Narrowing in on pituitary tumors
News Jul 28, 2015
New technique to map hormone levels in near real-time could help surgeons detect and remove tumors with precision
As many as 20 percent of people may have a benign cyst or tumor in their pituitary gland. The vast majority of pituitary tumors are noncancerous, but can cause headaches and profound fatigue, and can also disrupt hormone function. Currently, surgeons rely on radiologic images and MRIs to gather information about the size and shape of the tumor, but the resolution of such imaging technologies is limited, and additional surgeries to remove more of the tumor may be needed if a patient's symptoms persist. In a new study published in the Proceedings of the National Academy of Sciences, investigators from Brigham and Women's Hospital (BWH) present a new technique that could help surgeons more precisely define the locations of tumors in near real-time.
The new strategy uses a visualization technique (matrix-assisted laser desorption/ionization mass spectrometry imaging - MALDI MSI) that can analyze specific hormones, including growth hormone and prolactin, in tissue. In the newly published study, the researchers find that it's possible to use MALDI MSI to determine the composition of such hormones in a pituitary sample in less than 30 minutes. This could give surgeons critical information to help distinguish tumor from normal gland.
"Our work is driven by a clinical need: we've developed a test specifically tailored for the needs of our neurosurgeon colleagues," said corresponding author Nathalie Agar, PhD, director of the Surgical Molecular Imaging Laboratory in the Department of Neurosurgery at BWH. "A surgeon may sacrifice half of the pituitary gland in an effort to get the tumor out. Without a tool to distinguish healthy tissue from tumor, it's hard to know in real-time if the surgery was a success. With this technology, in under 30 minutes a surgeon will be able to know if a sample contains normal pituitary tissue or a pituitary tumor."
"Patients show up with the clinical symptoms of a pituitary tumor, but the tumor itself may not be visible on an MRI," said co-author Edward Laws, MD, director of the Pituitary and Neuroendocrine Center at BWH. "This technique, which maps out where excess concentrations of hormone levels are located, has the potential to allow us to confirm that we've removed the abnormal tissue."
"Evaluating whether a piece of pituitary tissue is abnormal can be challenging on frozen section," said co-author Sandro Santagata, MD, PhD, of BWH's Department of Pathology. "This approach has wonderful potential for enhancing our diagnostic capabilities. It is clearly an important step toward providing intra-operative molecular characterization of pituitary tissues."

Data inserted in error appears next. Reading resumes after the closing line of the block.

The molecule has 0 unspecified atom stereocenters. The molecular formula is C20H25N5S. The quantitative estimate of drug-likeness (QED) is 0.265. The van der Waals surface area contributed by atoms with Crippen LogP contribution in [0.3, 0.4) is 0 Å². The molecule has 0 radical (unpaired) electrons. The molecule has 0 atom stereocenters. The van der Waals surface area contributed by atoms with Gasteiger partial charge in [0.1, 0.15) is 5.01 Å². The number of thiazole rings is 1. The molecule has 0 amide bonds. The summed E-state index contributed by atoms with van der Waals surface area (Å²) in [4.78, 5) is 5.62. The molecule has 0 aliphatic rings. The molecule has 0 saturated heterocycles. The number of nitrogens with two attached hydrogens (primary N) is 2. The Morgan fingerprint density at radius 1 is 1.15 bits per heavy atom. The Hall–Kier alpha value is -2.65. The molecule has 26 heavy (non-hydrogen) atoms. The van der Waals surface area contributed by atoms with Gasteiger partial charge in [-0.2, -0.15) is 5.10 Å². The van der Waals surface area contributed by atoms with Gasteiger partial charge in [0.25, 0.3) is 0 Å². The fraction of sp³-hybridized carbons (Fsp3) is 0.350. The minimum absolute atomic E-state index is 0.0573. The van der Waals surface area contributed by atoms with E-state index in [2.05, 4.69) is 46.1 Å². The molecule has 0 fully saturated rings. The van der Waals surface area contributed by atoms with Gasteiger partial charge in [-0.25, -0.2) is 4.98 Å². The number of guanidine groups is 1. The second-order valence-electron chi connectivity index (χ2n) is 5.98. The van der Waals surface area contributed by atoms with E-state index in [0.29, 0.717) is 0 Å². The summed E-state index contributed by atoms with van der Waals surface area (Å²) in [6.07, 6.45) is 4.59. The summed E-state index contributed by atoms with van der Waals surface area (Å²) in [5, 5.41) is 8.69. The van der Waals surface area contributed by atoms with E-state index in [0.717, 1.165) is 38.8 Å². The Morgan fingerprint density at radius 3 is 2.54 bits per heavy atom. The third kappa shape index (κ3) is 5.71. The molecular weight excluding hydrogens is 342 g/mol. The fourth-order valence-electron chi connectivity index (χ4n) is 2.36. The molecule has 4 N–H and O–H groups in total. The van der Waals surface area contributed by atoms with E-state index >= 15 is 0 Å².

To test the technique, the research team analyzed hormone levels in 45 pituitary tumors and six normal pituitary gland samples, finding a distinct protein signature unique to the normal or tumor sample.
Mass spectrometry, a technique for measuring chemicals present in a sample, is currently used in the operating room to help inform clinical decisions, but up until now, the focus has been on small molecules - metabolites, fatty acids and lipids - using a different type of approach. By analyzing proteins, MALDI MSI offers a way to visualize hormone levels.
Current methods used to detect hormone levels take too long to fit the time constraints of surgical intervention. Surgeons must either remove a larger amount of potentially healthy pituitary gland or perform follow up surgery if the tumor has not been fully removed.
"We're hoping that techniques like this one will help move the field toward more precise surgery: surgery that not only removes all of the tumor but also preserves the healthy tissue as much as possible," said Agar.
In the next phase of their work, Agar and her colleagues plan to test out the technique in BWH's AMIGO suite and analyze the impact of the technique on clinical decision making.
Note: Material may have been edited for length and content. For further information, please contact the cited source.
Anticipatory timing is controlled by two clocks in the brain, one dependent on memories from past experiences and the other on rhythm. Both are critical to our ability to navigate and enjoy the world. New research shows the neural networks supporting each of these timekeepers are split between two different parts of the brain, depending on the task at hand.READ MORE